While there is no "one size fits all" approach when it comes to long-term care insurance design, we can always ask the claimants themselves. About 2/3rds (67%) report their policies cover all or most of the cost of care. From a producer perspective it's important to ask, "Does this match their expectation when they first bought the policy many years ago?"
97 out of 100 claimants are satisfied with their long-term care insurance policies. This is great news. Most policyholder satisfaction surveys commissioned by the individual carriers have traditionally reported similarly high numbers-- but these are claimants.
Satisfaction with one's policy is highly correlated with the claim filing process itself. Those who found the process very easy were 17 times (!) more likely to report a high level of policy satisfaction (all else held equal). Similarly, those who were very satisfied with their caregiver were nearly 3 times more likely to be very satisfied. Finally, those who believed that, without insurance, they'd have to rely on family for care, were almost twice as likely (1.7x) to report a high level of policy satisfaction.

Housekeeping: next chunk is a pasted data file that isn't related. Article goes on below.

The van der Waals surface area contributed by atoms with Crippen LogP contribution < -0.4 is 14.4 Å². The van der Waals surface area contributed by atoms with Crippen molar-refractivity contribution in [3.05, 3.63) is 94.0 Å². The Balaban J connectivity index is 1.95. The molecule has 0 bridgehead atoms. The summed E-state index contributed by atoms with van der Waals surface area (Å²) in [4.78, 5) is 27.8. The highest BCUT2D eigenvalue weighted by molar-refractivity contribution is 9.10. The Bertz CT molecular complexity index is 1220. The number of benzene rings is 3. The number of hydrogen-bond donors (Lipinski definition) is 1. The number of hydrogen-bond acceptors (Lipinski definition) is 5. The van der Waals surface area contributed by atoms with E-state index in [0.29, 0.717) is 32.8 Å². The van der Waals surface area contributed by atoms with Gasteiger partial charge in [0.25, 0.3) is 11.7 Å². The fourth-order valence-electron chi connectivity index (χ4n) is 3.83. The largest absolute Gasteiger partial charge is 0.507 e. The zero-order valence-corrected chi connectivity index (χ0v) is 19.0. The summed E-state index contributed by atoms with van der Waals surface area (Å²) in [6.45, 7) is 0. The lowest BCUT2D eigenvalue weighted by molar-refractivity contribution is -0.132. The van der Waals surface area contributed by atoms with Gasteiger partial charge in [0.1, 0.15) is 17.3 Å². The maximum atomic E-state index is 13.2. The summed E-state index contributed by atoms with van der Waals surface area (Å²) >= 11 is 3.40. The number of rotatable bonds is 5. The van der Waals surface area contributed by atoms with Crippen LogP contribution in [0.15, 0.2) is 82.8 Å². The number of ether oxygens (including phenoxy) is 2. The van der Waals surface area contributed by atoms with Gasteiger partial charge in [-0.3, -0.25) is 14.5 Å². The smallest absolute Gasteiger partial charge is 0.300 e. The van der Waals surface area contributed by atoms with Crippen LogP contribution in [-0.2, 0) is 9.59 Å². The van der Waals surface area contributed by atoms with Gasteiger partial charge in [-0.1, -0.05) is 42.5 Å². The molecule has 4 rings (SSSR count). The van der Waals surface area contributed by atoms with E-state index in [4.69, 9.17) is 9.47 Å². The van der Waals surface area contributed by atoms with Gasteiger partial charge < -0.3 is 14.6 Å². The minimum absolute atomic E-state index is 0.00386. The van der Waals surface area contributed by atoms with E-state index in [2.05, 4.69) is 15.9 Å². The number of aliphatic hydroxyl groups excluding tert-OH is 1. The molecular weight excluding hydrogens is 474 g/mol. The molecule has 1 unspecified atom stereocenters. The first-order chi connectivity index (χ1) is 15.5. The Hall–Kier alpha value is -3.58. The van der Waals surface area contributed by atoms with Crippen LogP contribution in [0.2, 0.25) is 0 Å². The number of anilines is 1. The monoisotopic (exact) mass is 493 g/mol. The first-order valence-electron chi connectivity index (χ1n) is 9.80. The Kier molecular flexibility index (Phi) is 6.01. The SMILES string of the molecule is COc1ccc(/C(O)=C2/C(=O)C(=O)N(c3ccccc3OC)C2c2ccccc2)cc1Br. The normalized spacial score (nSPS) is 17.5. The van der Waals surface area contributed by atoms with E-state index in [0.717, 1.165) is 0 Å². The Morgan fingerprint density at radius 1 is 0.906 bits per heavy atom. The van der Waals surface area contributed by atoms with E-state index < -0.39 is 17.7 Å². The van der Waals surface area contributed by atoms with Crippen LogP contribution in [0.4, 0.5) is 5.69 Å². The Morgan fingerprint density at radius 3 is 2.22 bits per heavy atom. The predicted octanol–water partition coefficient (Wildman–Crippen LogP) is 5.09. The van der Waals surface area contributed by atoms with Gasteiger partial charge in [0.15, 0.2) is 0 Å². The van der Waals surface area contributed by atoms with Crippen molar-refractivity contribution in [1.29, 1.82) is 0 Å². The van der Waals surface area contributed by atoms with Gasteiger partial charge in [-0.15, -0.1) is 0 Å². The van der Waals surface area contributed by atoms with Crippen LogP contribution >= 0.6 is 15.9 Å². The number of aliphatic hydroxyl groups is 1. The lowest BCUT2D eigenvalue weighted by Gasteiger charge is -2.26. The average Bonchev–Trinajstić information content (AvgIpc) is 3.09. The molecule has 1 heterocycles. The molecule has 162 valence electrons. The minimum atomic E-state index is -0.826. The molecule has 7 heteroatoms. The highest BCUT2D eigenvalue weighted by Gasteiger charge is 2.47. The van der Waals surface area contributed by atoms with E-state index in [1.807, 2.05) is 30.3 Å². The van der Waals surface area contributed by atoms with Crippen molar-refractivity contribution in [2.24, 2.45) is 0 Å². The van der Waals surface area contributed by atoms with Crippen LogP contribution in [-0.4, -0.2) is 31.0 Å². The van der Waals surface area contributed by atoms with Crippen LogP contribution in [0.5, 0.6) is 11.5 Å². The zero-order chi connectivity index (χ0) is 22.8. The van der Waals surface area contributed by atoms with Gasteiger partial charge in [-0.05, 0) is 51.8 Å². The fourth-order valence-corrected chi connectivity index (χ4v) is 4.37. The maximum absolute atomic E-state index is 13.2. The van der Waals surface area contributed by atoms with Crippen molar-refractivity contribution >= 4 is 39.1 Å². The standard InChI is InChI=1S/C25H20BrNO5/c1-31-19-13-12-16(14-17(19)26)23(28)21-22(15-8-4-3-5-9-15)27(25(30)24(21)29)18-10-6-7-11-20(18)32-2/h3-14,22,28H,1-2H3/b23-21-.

Looking at these three variables associated with claimant satisfaction, the first (ease of filing) is within the insurance company's ability to influence-- and arguably the others are to a lesser extent as well. We can either accept this survey result as prescriptive (ie this is where the industry should focus) or as congratulatory (ie at 97% satisfaction, the industry must be doing something right).
Satisfaction with Current Formal Caregiver